At the moment, there is a lot of conversation around women at work and how they’re significantly underrepresented in the industry in many different countries. For example, in America, 5% of tech industry ownership is women, which is even smaller for black women across the world studying science, technology, engineering, and mathematic (STEM) related courses at university at only 2.9%.

From this, it’s reasonable to ask—what about women in business?

In positive news, it would appear that there are more women entering business than ever before, which is surprising considering the statistics reported from other international industries like STEM. For example, the number of global female entrepreneurs has increased more than 10 per cent each year. According to Karen Quintos, chief customer officer at Dell, women are equally as likely or more likely to start a business than men.

However, is there general bias and inequality that is driving women to entrepreneurship in comparison to their male counterparts? According to a 2018 report, primary reasons that drove this included:
• Women are typically primary caregivers and are in need of more flexibility to either care for their young children or ageing parents
• So they can charge their own rates and handle their own online accounting and invoicing in order to overcome the gender pay gap
• To escape the glass ceiling that is having promotions passed over them in favour of male colleagues

Irish businesswomen

In 2018, Mastercard reported that only 20.1 per cent of Irish business owners were women, placing Ireland 40th out of 57, relatively low considering the World Bank reports Europe is the second highest region behind Africa for female entrepreneurship.

That being said, last year, the Irish Times reported that Ireland has improved on gender equality according to accounting firm PwC, with the largest gain in women in the workplace. PwC’s Women in Work Index, which assesses female representation and welfare in the world of work, ranked Ireland and Sweden as the two top-performing countries followed by New Zealand.

The overall report found that increasing the number of women across the OECD region could boost total gross domestic product by $6 trillion and could gain $2 trillion by closing the gender pay gap.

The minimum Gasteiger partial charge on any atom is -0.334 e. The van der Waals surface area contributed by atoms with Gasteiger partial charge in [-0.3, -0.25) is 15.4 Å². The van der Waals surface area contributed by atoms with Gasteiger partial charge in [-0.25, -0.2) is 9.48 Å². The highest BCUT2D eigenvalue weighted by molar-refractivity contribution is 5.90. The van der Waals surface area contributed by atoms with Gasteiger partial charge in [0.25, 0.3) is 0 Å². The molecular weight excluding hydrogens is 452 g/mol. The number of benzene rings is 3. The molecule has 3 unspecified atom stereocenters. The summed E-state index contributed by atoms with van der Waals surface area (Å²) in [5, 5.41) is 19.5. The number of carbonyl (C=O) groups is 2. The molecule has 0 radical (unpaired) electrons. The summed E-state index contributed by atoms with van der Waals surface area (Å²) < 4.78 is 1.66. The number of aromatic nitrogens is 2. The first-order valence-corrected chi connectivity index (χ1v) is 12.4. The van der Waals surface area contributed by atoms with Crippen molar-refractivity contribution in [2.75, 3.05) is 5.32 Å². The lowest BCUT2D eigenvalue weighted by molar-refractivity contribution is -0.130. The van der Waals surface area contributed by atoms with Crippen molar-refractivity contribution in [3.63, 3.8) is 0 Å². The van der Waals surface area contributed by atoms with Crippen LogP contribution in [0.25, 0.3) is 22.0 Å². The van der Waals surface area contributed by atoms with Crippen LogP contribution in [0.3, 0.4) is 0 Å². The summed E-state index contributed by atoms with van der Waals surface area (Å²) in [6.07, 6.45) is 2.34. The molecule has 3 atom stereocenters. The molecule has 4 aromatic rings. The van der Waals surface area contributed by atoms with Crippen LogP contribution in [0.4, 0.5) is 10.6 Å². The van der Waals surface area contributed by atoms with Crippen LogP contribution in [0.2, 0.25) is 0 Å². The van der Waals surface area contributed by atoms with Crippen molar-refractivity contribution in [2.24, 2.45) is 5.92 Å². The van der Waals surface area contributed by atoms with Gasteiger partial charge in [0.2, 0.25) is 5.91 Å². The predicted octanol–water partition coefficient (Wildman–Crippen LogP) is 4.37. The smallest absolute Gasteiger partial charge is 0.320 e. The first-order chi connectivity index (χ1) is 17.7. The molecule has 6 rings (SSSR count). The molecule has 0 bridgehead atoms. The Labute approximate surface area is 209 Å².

Women may continue to make huge progression towards equality in business, however, research exhibits that only one in nine CEOs in Irish business are women, an incredibly low statistic unaligned with global rates which are still considerably unequal. Very few women are CEOs of the world’s largest corporations. In Fortune’s 2019 list, only 33 women (6.6 per cent) were CEOs of Fortune 500 companies. Furthermore, women account for less than a third (29 per cent) of senior roles globally.

The growing gender pay gap

In March this year, it was reported that the gender pay gap in Ireland is widening instead of closing, rising from 5.9 per cent in 2017 to 7.5 per cent in 2018.

Women in general are socialised to feel negatively about their gender through bias in education and general societal expectations internalised as low confidence and fear of failure. Men are raised to be leaders, not men, and can be perceived undesirably in terms of work when assertive and confident. This can cause women to feel afraid to ask for deserved pay rises.

What we want

Firstly, when women are successful in business, it drives economic growth. That is a fact.

Secondly, it’s becoming important for successful women to be able to tell their story to give budding entrepreneurs someone to look up to and aspire to be like, particularly in male-dominated sectors, through education reform.

Education reform has been effective in encouraging girls in UK schools to pursue STEM-related subjects, with A-level material including successful women in the industry, which was linked to 2019’s influx of female students. Is this something Ireland needs?

There are initiatives that have been created to encourage female business owners and the economic advancement of women in developing countries.

Funding that can help you

In July this year, Enterprise Ireland opened two new €1m funds targeted for female entrepreneurs, offering up to €50,000 to drive women’s economic empowerment with finance. According to the Local Enterprise Office, approximately 1,000 women in Ireland start a business every month, which has hopefully helped many women find their feet in the world of entrepreneurship. Although this ended on August 18th, it’s important to keep your eyes peeled and do your research to find out what schemes you can take advantage of. Enterprise Ireland is a useful online resource for funding.

Deloitte Women’s Mentorship Programme helps women break down barriers by hosting events, attracting and retaining talented women while providing a platform for likeminded women to connect and seek advice and further mentoring—the more women in business, the less discrimination.

Acorns is an excellent programme aimed at early-stage female entrepreneurs who live in rural Ireland.

In a challenging economic landscape, it’s important to help create jobs and support each other in our goals—striving for gender equality is an important steppingstone.

Author's Bio: 

QuickBooks is a global company offering the world's leading accountancy software. To find out more, visit: